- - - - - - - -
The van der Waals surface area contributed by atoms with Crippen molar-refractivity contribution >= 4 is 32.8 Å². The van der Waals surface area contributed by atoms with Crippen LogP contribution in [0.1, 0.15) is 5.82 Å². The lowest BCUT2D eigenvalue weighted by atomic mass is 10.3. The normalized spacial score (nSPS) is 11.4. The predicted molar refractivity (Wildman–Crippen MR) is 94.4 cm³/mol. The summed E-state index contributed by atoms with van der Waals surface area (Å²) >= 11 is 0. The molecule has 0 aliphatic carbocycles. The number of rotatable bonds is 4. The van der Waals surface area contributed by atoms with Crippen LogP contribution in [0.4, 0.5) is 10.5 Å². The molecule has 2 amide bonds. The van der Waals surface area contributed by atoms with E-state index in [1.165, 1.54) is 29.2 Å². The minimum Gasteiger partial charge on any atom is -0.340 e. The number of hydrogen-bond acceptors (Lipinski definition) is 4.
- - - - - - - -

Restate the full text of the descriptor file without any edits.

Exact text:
The van der Waals surface area contributed by atoms with Crippen molar-refractivity contribution >= 4 is 32.8 Å². The van der Waals surface area contributed by atoms with Crippen LogP contribution in [0.1, 0.15) is 5.82 Å². The lowest BCUT2D eigenvalue weighted by atomic mass is 10.3. The normalized spacial score (nSPS) is 11.4. The predicted molar refractivity (Wildman–Crippen MR) is 94.4 cm³/mol. The summed E-state index contributed by atoms with van der Waals surface area (Å²) >= 11 is 0. The molecule has 0 aliphatic carbocycles. The number of rotatable bonds is 4. The van der Waals surface area contributed by atoms with Crippen LogP contribution in [0.4, 0.5) is 10.5 Å². The molecule has 2 amide bonds. The van der Waals surface area contributed by atoms with E-state index in [1.165, 1.54) is 29.2 Å². The minimum Gasteiger partial charge on any atom is -0.340 e. The number of hydrogen-bond acceptors (Lipinski definition) is 4.